an opposed pair of said walls and opposed walls of said outer housing defining upwardly open openings for the passage of a conveyed workpiece through said spray booth and through said spray chamber; and

partition walls extending from the openings in said opposed spray chamber walls to said opposed outer housing walls and forming an inlet passage and an outlet passage for movement of the workpiece to and from the interior of said spray chamber.

6. A spray booth as claimed in claim 5, wherein said enclosures are formed by sheet metal sealingly secured to said panels, and said porous material comprises a rigid, self-supporting material.

7. A spray booth as claimed in claim 5, wherein an opposed pair of said walls define openings for the passage of a conveyed workpiece through said spray chamber, and at least one spray gun is mounted within said spray chamber.

8. A spray booth as claimed in claim 5, wherein one of said walls comprise a door pivotable into an open position to allow access to the spray chamber.

9. A spray booth as claimed in claim 5, wherein said walls are spaced inwardly of an outer housing.

10. A spray booth as claimed in claim 5, wherein said porous material comprises porous asbestos.

11. A spray booth as claimed in claim 5, wherein said porous material comprises porous polyvinylchloride.

l =ll=

Patent Citations
Cited PatentFiling datePublication dateApplicantTitle
US3572287 *Nov 14, 1968Mar 23, 1971Nikka KkApparatus for powder spraying
US3741155 *Aug 21, 1970Jun 26, 1973Minnesota Mining & MfgApparatus for particulate coating of an elongate article
US3799112 *Oct 26, 1971Mar 26, 1974SomipVat device for the treatment of articles in a fluidified medium
Referenced by
Citing PatentFiling datePublication dateApplicantTitle
US4069792 *May 6, 1976Jan 24, 1978Canada Wire And Cable LimitedElectrostatic fluidized bed coating unit
US4073265 *Apr 15, 1976Feb 14, 1978Northern Telecom LimitedElectrostatic powder coating apparatus
US4122212 *Nov 28, 1977Oct 24, 1978Northern Telecom LimitedElectrostatic powder coating
US4301764 *Nov 20, 1979Nov 24, 1981Compagnie Europeenne Pour L'equipement Menager "Cepem"Installation for electrostatic deposition of powder on objects
US4787330 *Dec 22, 1987Nov 29, 1988Bolf Carl RSelf-cleaning powder coating booth
US4924803 *Mar 28, 1989May 15, 1990LunePowder booth for applying coating powder to articles
US5178679 *May 20, 1991Jan 12, 1993Abb Flakt, Inc.Paint spray booth with longitudinal air flow
US5277713 *Oct 14, 1992Jan 11, 1994Gema Volstatic AgCabin for spray coating objects with powder
US5296029 *Jan 11, 1991Mar 22, 1994Abb Flakt AbSpraying booth with arrangement for affecting the motions of paint particles
US5462601 *Jul 7, 1993Oct 31, 1995E. I. Du Pont De Nemours And CompanyAutomated test panel spray/bake device
US5676753 *Oct 25, 1995Oct 14, 1997Abb Flexible Automation Inc.Exhaust systems for powder spray booth
US5766355 *Sep 12, 1995Jun 16, 1998Abb Flexible Automation Inc.Exhaust arrangements for powder spray booth
US5782943 *Aug 9, 1996Jul 21, 1998Abb Flexible Automation Inc.Integrated powder collection system for paint spray booths
US6010571 *Oct 14, 1997Jan 4, 2000Abb Flexible Automation Inc.Exhaust systems for powder spray booth
US6082290 *Jun 19, 1998Jul 4, 2000Conlin; DouglasPaint spray booth with robot
US6346150May 7, 1999Feb 12, 2002Douglas ConlinPaint spray booth with robot
US20090283031 *Nov 19, 2009Michael GrassoPortable shake sprayer assembly
US20090304940 *Dec 10, 2009Durr Systems, GmbhCompact paint booth and method
DE8704614U1 *Mar 27, 1987Oct 1, 1987Richter, Klaus J., 7910 Neu-Ulm, DeTitle not available
EP0473571A2 *Aug 30, 1991Mar 4, 1992Öspag Österreichische Sanitär-, Keramik- Und Porzellan-Industrie AktiengesellschaftSpray booth for varnish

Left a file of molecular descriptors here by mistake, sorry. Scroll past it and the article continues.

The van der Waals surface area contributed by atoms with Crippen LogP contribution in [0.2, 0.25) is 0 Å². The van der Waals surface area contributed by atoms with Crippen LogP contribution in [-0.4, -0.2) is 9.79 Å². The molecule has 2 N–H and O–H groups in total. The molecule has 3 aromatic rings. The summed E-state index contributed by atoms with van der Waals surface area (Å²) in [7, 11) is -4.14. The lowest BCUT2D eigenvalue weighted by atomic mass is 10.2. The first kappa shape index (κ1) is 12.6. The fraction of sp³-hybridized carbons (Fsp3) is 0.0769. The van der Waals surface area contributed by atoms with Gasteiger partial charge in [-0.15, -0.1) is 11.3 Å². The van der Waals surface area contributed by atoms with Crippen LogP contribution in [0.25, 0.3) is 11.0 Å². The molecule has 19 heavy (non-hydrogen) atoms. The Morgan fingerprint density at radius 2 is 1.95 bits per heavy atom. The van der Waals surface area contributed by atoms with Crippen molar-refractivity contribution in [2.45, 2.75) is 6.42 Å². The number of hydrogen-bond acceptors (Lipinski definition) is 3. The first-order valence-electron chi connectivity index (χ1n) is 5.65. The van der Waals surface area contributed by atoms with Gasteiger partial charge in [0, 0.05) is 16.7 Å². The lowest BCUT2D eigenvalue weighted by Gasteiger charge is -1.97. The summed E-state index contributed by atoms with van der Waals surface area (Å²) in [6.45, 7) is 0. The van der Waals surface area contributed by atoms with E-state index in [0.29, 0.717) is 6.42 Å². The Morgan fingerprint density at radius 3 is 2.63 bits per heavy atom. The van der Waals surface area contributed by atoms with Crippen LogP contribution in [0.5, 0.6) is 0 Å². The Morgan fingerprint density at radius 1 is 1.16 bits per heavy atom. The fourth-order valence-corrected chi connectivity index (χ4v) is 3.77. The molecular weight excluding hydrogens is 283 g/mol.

EP0538558A1 *Jul 3, 1992Apr 28, 1993Gema Volstatic AGCabin for spray-coating objects with powder
EP0712669A2 *Nov 6, 1995May 22, 1996Bayerische Motoren Werke AktiengesellschaftMeasuring apparatus to determine a powder fraction
EP1219357A2 *Oct 15, 2001Jul 3, 2002Platsch GmbH & Co. KGApparatus for powdering printed documents
WO1979000478A1 *Oct 2, 1978Jul 26, 1979J ToffSpraybooth for use in electrostatic powder coating
WO1991011267A1 *Jan 11, 1991Aug 8, 1991ABB Fläkt ABArrangement for affecting the motions of particles at a movable device
Classifications
U.S. Classification118/634, 118/326, 118/629
International ClassificationB05B15/12
Cooperative ClassificationB05B15/124, B05B15/1237
European ClassificationB05B15/12F3B, B05B15/12F3
Legal Events
DateCodeEventDescription
Oct 5, 1984AS02Assignment of assignor's interest
Owner name: C-I-L INC., 90 SHEPPARD AVE., EAST, NORTH YORK, PO
Owner name: HANSON INC.
Effective date: 19840913
Oct 5, 1984ASAssignment
Owner name: C-I-L INC., 90 SHEPPARD AVE., EAST, NORTH YORK, PO
Free format text: ASSIGNMENT OF ASSIGNORS INTEREST.;ASSIGNOR:HANSON INC.;REEL/FRAME:004316/0056
Effective date: 19840913
Free format text: ASSIGNMENT OF ASSIGNORS INTEREST;ASSIGNOR:HANSON INC.;REEL/FRAME:004316/0056
Owner name: C-I-L INC.,CANADA
Oct 3, 1984AS01Change of name
Owner name: 134963 CANADA INC.
Effective date: 19841001
Owner name: HANSON (1984) INC.
Oct 3, 1984AS02Assignment of assignor's interest
Owner name: C-I-L INC., 90 SHEPPARD AVENUE EAST, NORTH YORK, O
Effective date: 19840913
Owner name: HANSON INC., A CORP OF ONTARIO
Oct 3, 1984ASAssignment
Owner name: 134963 CANADA INC., 45 VANSCO ROAD, TORONTO, ONTAR
Free format text: ASSIGNMENT OF ASSIGNORS INTEREST.;ASSIGNOR:C-I-L INC., A CORP OF CANADA;REEL/FRAME:004307/0101
Effective date: 19840913
Owner name: C-I-L INC., 90 SHEPPARD AVENUE EAST, NORTH YORK, O
Free format text: ASSIGNMENT OF ASSIGNORS INTEREST.;ASSIGNOR:HANSON INC., A CORP OF ONTARIO;REEL/FRAME:004307/0541
Owner name: HANSON (1984) INC.
Free format text: CHANGE OF NAME;ASSIGNOR:134963 CANADA INC.;REEL/FRAME:004320/0898
Effective date: 19841001
Feb 12, 1981AS01Change of name
Owner name: CANADIAN HANSON LIMITED
Owner name: HANSON, ICN.
Effective date: 19801208
Feb 12, 1981ASAssignment
Owner name: HANSON, ICN.
Free format text: CHANGE OF NAME;ASSIGNOR:CANADIAN HANSON LIMITED;REEL/FRAME:003828/0488
Effective date: 19801208